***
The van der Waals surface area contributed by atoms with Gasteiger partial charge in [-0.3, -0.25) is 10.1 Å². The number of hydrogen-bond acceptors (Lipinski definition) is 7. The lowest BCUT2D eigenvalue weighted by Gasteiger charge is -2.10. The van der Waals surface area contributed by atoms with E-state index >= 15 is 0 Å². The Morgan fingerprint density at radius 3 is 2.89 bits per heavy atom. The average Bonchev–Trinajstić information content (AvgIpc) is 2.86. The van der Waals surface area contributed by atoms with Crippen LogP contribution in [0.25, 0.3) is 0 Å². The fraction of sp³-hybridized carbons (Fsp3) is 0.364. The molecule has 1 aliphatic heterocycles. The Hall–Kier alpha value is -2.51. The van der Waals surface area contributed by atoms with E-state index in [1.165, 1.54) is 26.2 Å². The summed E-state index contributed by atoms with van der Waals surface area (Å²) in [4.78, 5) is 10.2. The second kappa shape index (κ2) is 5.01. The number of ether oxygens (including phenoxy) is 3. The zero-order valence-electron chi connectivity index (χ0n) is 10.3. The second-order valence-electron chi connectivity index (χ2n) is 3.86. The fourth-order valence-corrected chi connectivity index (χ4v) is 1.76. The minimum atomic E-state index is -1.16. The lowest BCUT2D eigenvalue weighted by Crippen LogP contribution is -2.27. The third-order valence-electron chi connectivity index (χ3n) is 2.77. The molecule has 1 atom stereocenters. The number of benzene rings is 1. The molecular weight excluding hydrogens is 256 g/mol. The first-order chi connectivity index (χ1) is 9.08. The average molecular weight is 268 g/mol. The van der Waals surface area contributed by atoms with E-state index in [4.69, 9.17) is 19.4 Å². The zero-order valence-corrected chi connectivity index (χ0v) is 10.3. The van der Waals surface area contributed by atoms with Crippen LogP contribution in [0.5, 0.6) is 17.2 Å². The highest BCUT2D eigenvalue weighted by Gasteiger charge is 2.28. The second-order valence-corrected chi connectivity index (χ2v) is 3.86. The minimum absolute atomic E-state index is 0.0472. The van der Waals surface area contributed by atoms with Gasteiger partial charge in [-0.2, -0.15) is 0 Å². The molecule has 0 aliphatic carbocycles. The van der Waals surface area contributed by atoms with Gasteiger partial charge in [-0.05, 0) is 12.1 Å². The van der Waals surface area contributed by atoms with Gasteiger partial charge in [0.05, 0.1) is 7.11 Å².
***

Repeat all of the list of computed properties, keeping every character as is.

The van der Waals surface area contributed by atoms with Gasteiger partial charge in [-0.3, -0.25) is 10.1 Å². The number of hydrogen-bond acceptors (Lipinski definition) is 7. The lowest BCUT2D eigenvalue weighted by Gasteiger charge is -2.10. The van der Waals surface area contributed by atoms with E-state index >= 15 is 0 Å². The Morgan fingerprint density at radius 3 is 2.89 bits per heavy atom. The average Bonchev–Trinajstić information content (AvgIpc) is 2.86. The van der Waals surface area contributed by atoms with Crippen LogP contribution in [0.25, 0.3) is 0 Å². The fraction of sp³-hybridized carbons (Fsp3) is 0.364. The molecule has 1 aliphatic heterocycles. The Hall–Kier alpha value is -2.51. The van der Waals surface area contributed by atoms with E-state index in [1.165, 1.54) is 26.2 Å². The summed E-state index contributed by atoms with van der Waals surface area (Å²) in [4.78, 5) is 10.2. The second kappa shape index (κ2) is 5.01. The number of ether oxygens (including phenoxy) is 3. The zero-order valence-electron chi connectivity index (χ0n) is 10.3. The second-order valence-electron chi connectivity index (χ2n) is 3.86. The fourth-order valence-corrected chi connectivity index (χ4v) is 1.76. The minimum atomic E-state index is -1.16. The lowest BCUT2D eigenvalue weighted by Crippen LogP contribution is -2.27. The third-order valence-electron chi connectivity index (χ3n) is 2.77. The molecule has 1 atom stereocenters. The number of benzene rings is 1. The molecular weight excluding hydrogens is 256 g/mol. The first-order chi connectivity index (χ1) is 9.08. The average molecular weight is 268 g/mol. The van der Waals surface area contributed by atoms with E-state index in [4.69, 9.17) is 19.4 Å². The zero-order valence-corrected chi connectivity index (χ0v) is 10.3. The van der Waals surface area contributed by atoms with Crippen LogP contribution in [0.5, 0.6) is 17.2 Å². The highest BCUT2D eigenvalue weighted by Gasteiger charge is 2.28. The second-order valence-corrected chi connectivity index (χ2v) is 3.86. The minimum absolute atomic E-state index is 0.0472. The van der Waals surface area contributed by atoms with Gasteiger partial charge in [-0.2, -0.15) is 0 Å². The molecule has 0 aliphatic carbocycles. The van der Waals surface area contributed by atoms with Gasteiger partial charge in [-0.05, 0) is 12.1 Å². The van der Waals surface area contributed by atoms with Gasteiger partial charge in [0.05, 0.1) is 7.11 Å².